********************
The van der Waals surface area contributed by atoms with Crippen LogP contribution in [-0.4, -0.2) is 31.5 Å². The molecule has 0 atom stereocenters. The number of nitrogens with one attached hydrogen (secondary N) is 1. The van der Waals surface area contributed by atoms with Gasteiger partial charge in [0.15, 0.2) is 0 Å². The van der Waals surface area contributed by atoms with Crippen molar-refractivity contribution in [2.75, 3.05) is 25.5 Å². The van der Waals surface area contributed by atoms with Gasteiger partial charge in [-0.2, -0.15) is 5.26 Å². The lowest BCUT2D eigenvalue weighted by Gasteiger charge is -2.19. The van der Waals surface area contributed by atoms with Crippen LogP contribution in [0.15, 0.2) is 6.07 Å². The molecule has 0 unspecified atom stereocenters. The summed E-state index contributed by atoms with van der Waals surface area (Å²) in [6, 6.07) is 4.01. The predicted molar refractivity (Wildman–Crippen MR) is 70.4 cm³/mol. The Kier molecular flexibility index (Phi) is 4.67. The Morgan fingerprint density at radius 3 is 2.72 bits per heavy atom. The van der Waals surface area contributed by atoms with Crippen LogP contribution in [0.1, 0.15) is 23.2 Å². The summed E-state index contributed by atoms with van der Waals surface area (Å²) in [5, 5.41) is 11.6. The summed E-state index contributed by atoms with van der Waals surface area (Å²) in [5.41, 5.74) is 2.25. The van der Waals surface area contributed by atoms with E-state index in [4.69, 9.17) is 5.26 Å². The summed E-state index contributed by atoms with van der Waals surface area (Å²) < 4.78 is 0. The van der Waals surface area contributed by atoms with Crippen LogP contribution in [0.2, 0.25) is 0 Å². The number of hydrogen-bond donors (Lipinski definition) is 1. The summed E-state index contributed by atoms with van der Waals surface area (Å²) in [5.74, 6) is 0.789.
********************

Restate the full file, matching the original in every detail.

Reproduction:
The van der Waals surface area contributed by atoms with Crippen LogP contribution in [-0.4, -0.2) is 31.5 Å². The molecule has 0 atom stereocenters. The number of nitrogens with one attached hydrogen (secondary N) is 1. The van der Waals surface area contributed by atoms with Gasteiger partial charge in [0.15, 0.2) is 0 Å². The van der Waals surface area contributed by atoms with Crippen molar-refractivity contribution in [2.75, 3.05) is 25.5 Å². The van der Waals surface area contributed by atoms with Gasteiger partial charge in [-0.2, -0.15) is 5.26 Å². The lowest BCUT2D eigenvalue weighted by Gasteiger charge is -2.19. The van der Waals surface area contributed by atoms with Crippen LogP contribution in [0.15, 0.2) is 6.07 Å². The molecule has 0 unspecified atom stereocenters. The summed E-state index contributed by atoms with van der Waals surface area (Å²) in [6, 6.07) is 4.01. The predicted molar refractivity (Wildman–Crippen MR) is 70.4 cm³/mol. The Kier molecular flexibility index (Phi) is 4.67. The Morgan fingerprint density at radius 3 is 2.72 bits per heavy atom. The van der Waals surface area contributed by atoms with Crippen LogP contribution in [0.1, 0.15) is 23.2 Å². The summed E-state index contributed by atoms with van der Waals surface area (Å²) in [5, 5.41) is 11.6. The summed E-state index contributed by atoms with van der Waals surface area (Å²) in [5.41, 5.74) is 2.25. The van der Waals surface area contributed by atoms with E-state index in [4.69, 9.17) is 5.26 Å². The summed E-state index contributed by atoms with van der Waals surface area (Å²) < 4.78 is 0. The van der Waals surface area contributed by atoms with Crippen LogP contribution in [0.2, 0.25) is 0 Å². The number of hydrogen-bond donors (Lipinski definition) is 1. The summed E-state index contributed by atoms with van der Waals surface area (Å²) in [5.74, 6) is 0.789.